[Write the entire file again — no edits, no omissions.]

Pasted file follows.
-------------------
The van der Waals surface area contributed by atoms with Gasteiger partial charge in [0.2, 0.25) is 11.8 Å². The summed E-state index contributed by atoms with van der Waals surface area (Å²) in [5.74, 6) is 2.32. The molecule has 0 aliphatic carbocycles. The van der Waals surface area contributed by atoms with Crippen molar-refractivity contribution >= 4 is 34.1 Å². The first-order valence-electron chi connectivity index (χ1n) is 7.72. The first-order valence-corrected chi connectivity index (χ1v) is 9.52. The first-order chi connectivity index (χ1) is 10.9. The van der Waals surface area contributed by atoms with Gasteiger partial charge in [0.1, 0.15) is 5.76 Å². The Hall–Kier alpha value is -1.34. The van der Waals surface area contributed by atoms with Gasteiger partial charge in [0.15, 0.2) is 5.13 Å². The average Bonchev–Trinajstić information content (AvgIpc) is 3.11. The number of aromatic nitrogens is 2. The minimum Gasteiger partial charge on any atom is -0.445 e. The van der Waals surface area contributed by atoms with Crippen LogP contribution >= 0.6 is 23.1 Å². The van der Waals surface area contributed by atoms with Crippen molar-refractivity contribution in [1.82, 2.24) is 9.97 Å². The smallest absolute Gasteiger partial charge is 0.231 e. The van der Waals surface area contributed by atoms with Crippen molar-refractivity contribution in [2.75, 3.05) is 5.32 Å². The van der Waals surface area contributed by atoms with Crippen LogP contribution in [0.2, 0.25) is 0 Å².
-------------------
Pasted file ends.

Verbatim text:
The van der Waals surface area contributed by atoms with Gasteiger partial charge in [0.2, 0.25) is 11.8 Å². The summed E-state index contributed by atoms with van der Waals surface area (Å²) in [5.74, 6) is 2.32. The molecule has 0 aliphatic carbocycles. The van der Waals surface area contributed by atoms with Crippen molar-refractivity contribution >= 4 is 34.1 Å². The first-order valence-electron chi connectivity index (χ1n) is 7.72. The first-order valence-corrected chi connectivity index (χ1v) is 9.52. The first-order chi connectivity index (χ1) is 10.9. The van der Waals surface area contributed by atoms with Gasteiger partial charge in [0.1, 0.15) is 5.76 Å². The Hall–Kier alpha value is -1.34. The van der Waals surface area contributed by atoms with Gasteiger partial charge in [0.15, 0.2) is 5.13 Å². The average Bonchev–Trinajstić information content (AvgIpc) is 3.11. The number of aromatic nitrogens is 2. The minimum Gasteiger partial charge on any atom is -0.445 e. The van der Waals surface area contributed by atoms with Crippen LogP contribution >= 0.6 is 23.1 Å². The van der Waals surface area contributed by atoms with Crippen molar-refractivity contribution in [1.82, 2.24) is 9.97 Å². The smallest absolute Gasteiger partial charge is 0.231 e. The van der Waals surface area contributed by atoms with Crippen molar-refractivity contribution in [2.75, 3.05) is 5.32 Å². The van der Waals surface area contributed by atoms with Crippen LogP contribution in [0.2, 0.25) is 0 Å².